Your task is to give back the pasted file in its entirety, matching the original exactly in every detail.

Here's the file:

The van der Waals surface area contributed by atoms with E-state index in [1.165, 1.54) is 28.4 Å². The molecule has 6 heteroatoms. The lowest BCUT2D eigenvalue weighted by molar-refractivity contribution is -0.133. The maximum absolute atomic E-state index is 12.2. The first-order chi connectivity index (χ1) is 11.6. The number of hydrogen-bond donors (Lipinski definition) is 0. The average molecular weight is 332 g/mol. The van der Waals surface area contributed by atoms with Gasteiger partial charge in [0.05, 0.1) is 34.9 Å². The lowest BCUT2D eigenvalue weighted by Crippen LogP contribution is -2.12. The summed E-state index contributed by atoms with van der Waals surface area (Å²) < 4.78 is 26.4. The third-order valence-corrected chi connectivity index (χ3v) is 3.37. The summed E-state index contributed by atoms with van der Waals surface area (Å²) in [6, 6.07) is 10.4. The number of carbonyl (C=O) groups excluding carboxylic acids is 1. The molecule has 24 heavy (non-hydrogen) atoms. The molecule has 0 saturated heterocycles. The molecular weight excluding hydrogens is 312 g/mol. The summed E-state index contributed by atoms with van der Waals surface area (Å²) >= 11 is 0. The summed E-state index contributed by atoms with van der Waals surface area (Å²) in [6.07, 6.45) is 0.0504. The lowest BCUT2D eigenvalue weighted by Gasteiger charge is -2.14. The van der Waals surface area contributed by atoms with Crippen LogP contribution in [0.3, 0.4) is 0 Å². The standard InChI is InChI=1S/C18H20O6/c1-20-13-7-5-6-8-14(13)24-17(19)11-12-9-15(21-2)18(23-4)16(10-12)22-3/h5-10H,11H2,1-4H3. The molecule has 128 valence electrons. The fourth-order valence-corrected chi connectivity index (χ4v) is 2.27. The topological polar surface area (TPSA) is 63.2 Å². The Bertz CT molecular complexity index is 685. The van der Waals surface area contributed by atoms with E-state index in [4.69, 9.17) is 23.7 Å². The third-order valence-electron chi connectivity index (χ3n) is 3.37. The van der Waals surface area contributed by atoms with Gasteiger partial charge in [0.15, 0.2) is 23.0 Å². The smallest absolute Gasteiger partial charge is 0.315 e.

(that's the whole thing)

The van der Waals surface area contributed by atoms with E-state index in [1.165, 1.54) is 28.4 Å². The molecule has 6 heteroatoms. The lowest BCUT2D eigenvalue weighted by molar-refractivity contribution is -0.133. The maximum absolute atomic E-state index is 12.2. The first-order chi connectivity index (χ1) is 11.6. The number of hydrogen-bond donors (Lipinski definition) is 0. The average molecular weight is 332 g/mol. The van der Waals surface area contributed by atoms with Gasteiger partial charge in [0.05, 0.1) is 34.9 Å². The lowest BCUT2D eigenvalue weighted by Crippen LogP contribution is -2.12. The summed E-state index contributed by atoms with van der Waals surface area (Å²) < 4.78 is 26.4. The third-order valence-corrected chi connectivity index (χ3v) is 3.37. The summed E-state index contributed by atoms with van der Waals surface area (Å²) in [6, 6.07) is 10.4. The number of carbonyl (C=O) groups excluding carboxylic acids is 1. The molecule has 24 heavy (non-hydrogen) atoms. The molecule has 0 saturated heterocycles. The molecular weight excluding hydrogens is 312 g/mol. The summed E-state index contributed by atoms with van der Waals surface area (Å²) >= 11 is 0. The summed E-state index contributed by atoms with van der Waals surface area (Å²) in [6.07, 6.45) is 0.0504. The lowest BCUT2D eigenvalue weighted by Gasteiger charge is -2.14. The van der Waals surface area contributed by atoms with Crippen LogP contribution in [0.3, 0.4) is 0 Å². The standard InChI is InChI=1S/C18H20O6/c1-20-13-7-5-6-8-14(13)24-17(19)11-12-9-15(21-2)18(23-4)16(10-12)22-3/h5-10H,11H2,1-4H3. The molecule has 128 valence electrons. The fourth-order valence-corrected chi connectivity index (χ4v) is 2.27. The topological polar surface area (TPSA) is 63.2 Å². The Bertz CT molecular complexity index is 685. The van der Waals surface area contributed by atoms with E-state index in [4.69, 9.17) is 23.7 Å². The third-order valence-electron chi connectivity index (χ3n) is 3.37. The van der Waals surface area contributed by atoms with Gasteiger partial charge in [0.15, 0.2) is 23.0 Å². The smallest absolute Gasteiger partial charge is 0.315 e.